I like the episode, but it's in the middle tier for me, not a favorite, not one I would be tempted to skip on a rewatch of the series either. I think my ambivalence is mostly in things already mentioned, the confession seemed a bit unrealistic, the key witness made me uncomfortable. I was also a little uncertain how common it was for pedophiles to switch gender targets. It's probably something that happens, but it jarred me for some reason, almost like it wasn't necessary, that the witness would remember yet another horrible thing her dad did, killing Tommy was bad enough.

Partly I think I'm biased because my first real job was file clerk at a law office, and one of the cases I managed, and ended up reading the file on, was a false memory syndrome thing (the classic type, claimed to suddenly remember her parents involving her in satanic ritual abuse as a small child, I think we were defending the dad, but it might have been defending the psychiatrist, who was being sued by the parents for causing the whole mess, it was a long time ago, my own memory is fuzzy).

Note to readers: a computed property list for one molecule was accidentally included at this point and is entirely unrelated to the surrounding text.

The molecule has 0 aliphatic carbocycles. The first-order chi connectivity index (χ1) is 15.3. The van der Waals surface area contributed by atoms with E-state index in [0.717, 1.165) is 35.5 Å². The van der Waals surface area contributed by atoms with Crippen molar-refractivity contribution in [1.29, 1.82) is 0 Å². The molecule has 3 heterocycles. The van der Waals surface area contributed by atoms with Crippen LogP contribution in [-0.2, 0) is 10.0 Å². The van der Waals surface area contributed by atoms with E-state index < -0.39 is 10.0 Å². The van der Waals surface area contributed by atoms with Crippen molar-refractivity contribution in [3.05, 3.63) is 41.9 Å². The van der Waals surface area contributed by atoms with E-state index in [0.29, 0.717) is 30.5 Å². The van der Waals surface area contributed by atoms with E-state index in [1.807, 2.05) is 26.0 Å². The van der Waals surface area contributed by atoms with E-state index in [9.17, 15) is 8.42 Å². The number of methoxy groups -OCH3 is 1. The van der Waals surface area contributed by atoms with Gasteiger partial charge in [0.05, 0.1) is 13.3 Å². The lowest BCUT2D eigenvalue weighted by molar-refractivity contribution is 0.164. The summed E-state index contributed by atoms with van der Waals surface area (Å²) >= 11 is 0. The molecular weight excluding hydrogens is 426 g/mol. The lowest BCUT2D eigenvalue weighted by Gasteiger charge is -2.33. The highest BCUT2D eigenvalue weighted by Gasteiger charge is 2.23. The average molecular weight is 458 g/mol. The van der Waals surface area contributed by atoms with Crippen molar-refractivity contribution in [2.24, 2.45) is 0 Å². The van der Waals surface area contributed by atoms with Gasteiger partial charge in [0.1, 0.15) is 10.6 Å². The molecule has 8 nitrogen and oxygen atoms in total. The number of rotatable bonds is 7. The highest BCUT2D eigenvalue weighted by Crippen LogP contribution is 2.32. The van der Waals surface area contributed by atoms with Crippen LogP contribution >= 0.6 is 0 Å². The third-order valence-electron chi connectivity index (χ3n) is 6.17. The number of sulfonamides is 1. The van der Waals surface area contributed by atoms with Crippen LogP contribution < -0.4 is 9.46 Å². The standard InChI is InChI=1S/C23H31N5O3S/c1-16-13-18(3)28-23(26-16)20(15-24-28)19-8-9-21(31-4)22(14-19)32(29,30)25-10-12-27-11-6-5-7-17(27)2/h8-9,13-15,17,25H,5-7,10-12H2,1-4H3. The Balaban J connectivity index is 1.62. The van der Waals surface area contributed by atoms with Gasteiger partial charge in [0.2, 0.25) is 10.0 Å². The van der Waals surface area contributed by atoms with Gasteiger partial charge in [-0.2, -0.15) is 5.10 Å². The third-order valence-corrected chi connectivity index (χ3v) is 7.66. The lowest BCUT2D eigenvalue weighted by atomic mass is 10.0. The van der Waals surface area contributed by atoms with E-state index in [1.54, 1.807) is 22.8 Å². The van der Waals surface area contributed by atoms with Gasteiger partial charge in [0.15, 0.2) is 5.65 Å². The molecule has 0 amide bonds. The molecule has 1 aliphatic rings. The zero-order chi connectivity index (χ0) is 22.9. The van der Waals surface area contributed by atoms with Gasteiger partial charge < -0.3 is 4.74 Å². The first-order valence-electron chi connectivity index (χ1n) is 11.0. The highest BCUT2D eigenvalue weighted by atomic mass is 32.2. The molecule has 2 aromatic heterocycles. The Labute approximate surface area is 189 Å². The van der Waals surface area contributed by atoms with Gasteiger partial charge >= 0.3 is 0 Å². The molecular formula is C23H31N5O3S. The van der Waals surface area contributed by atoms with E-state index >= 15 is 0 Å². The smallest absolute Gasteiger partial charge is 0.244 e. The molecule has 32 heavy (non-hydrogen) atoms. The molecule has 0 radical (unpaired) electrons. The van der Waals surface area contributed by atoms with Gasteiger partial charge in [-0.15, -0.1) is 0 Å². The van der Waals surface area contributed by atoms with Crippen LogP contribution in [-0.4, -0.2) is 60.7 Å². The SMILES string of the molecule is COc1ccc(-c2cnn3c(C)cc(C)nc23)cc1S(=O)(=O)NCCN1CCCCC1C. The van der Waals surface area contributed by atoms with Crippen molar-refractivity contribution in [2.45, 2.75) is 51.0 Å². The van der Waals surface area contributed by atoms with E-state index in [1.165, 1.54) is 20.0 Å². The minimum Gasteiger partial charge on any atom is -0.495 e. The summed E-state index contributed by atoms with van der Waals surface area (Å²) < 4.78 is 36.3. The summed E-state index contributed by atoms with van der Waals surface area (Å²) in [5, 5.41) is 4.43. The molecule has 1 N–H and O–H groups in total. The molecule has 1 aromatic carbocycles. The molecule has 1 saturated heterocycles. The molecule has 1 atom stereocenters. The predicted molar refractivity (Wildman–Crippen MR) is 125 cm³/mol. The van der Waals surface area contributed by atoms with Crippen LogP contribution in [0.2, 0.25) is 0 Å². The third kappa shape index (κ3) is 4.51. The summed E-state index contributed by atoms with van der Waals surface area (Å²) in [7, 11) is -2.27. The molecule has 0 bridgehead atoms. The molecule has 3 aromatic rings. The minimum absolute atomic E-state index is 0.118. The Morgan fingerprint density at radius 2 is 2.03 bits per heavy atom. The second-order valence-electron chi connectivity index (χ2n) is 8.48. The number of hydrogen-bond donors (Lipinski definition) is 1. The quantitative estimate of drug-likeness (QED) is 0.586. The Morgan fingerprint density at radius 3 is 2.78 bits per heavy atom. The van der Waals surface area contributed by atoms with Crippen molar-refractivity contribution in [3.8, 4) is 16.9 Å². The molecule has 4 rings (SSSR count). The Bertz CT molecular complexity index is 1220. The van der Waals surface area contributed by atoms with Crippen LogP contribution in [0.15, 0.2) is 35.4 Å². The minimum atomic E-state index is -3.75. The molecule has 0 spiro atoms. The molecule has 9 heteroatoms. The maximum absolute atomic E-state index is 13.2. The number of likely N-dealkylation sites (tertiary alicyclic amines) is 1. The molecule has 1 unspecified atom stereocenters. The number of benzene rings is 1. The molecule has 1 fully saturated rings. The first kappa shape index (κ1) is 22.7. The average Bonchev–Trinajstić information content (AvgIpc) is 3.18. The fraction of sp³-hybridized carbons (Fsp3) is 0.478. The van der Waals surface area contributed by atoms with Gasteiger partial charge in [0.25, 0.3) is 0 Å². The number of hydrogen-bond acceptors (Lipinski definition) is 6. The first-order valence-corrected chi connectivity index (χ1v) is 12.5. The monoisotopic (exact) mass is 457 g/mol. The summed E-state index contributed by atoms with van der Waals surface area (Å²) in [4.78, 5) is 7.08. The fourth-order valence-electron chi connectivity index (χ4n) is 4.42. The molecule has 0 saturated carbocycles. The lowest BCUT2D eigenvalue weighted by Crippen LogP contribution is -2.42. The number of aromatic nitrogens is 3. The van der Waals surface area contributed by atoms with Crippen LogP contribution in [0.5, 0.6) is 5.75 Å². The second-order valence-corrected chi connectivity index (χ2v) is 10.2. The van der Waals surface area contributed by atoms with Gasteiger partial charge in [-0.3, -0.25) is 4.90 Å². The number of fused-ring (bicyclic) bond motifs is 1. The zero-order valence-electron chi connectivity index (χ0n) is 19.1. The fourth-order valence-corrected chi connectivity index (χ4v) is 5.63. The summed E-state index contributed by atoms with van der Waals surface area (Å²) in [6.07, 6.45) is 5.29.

So even though in the context of the show, the recovered memories are real, and even though the technique demonstrated is not the same as the one that has been responsible for false memories (like the defense brief made mention of) I still felt uncomfortable with the way the case was broken.

Some things I was intrigued by, or otherwise liked, in addition to those already brought up:

Mattie's knowing so much about EMDR. Interesting, huh? Not that he's a dumb guy, at all, but being into psychotherapy just doesn't quite click for me, unless maybe this is something he's undergone himself? He has a lot of faith in the psychiatrist, has he worked with her before? Personally? There is a general impression that Mattie represses like a mo-fo, that he just moves on, and isn't really hampered by his past, but maybe that's just the well-adjusted calm of years of therapy?